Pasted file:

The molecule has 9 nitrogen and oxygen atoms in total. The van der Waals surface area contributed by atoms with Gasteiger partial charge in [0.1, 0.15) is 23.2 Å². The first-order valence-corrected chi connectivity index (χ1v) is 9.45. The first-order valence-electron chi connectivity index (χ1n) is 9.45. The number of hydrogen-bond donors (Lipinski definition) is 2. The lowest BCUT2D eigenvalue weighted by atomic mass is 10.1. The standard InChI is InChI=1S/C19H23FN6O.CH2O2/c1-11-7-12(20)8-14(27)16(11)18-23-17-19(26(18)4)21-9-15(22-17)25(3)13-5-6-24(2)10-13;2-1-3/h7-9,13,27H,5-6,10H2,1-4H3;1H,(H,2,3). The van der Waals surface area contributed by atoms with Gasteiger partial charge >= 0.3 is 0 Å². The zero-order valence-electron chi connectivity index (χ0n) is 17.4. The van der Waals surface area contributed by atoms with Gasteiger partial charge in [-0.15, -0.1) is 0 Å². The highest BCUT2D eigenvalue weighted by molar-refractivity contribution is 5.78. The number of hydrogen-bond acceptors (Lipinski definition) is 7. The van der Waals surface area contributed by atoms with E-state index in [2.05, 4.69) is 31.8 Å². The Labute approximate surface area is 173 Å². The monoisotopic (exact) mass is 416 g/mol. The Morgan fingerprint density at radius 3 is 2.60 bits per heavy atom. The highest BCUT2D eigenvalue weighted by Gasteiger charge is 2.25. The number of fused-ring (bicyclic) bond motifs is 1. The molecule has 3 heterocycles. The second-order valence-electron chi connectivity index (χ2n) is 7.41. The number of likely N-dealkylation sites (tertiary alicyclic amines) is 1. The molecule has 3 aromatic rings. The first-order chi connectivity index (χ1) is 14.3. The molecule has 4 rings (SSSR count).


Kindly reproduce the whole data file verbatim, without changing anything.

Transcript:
The molecule has 9 nitrogen and oxygen atoms in total. The van der Waals surface area contributed by atoms with Gasteiger partial charge in [0.1, 0.15) is 23.2 Å². The first-order valence-corrected chi connectivity index (χ1v) is 9.45. The first-order valence-electron chi connectivity index (χ1n) is 9.45. The number of hydrogen-bond donors (Lipinski definition) is 2. The lowest BCUT2D eigenvalue weighted by atomic mass is 10.1. The standard InChI is InChI=1S/C19H23FN6O.CH2O2/c1-11-7-12(20)8-14(27)16(11)18-23-17-19(26(18)4)21-9-15(22-17)25(3)13-5-6-24(2)10-13;2-1-3/h7-9,13,27H,5-6,10H2,1-4H3;1H,(H,2,3). The van der Waals surface area contributed by atoms with Gasteiger partial charge >= 0.3 is 0 Å². The zero-order valence-electron chi connectivity index (χ0n) is 17.4. The van der Waals surface area contributed by atoms with Gasteiger partial charge in [-0.15, -0.1) is 0 Å². The highest BCUT2D eigenvalue weighted by molar-refractivity contribution is 5.78. The number of hydrogen-bond acceptors (Lipinski definition) is 7. The van der Waals surface area contributed by atoms with E-state index in [2.05, 4.69) is 31.8 Å². The Labute approximate surface area is 173 Å². The monoisotopic (exact) mass is 416 g/mol. The Morgan fingerprint density at radius 3 is 2.60 bits per heavy atom. The highest BCUT2D eigenvalue weighted by Gasteiger charge is 2.25. The number of fused-ring (bicyclic) bond motifs is 1. The molecule has 3 heterocycles. The second-order valence-electron chi connectivity index (χ2n) is 7.41. The number of likely N-dealkylation sites (tertiary alicyclic amines) is 1. The molecule has 3 aromatic rings. The first-order chi connectivity index (χ1) is 14.3. The molecule has 4 rings (SSSR count).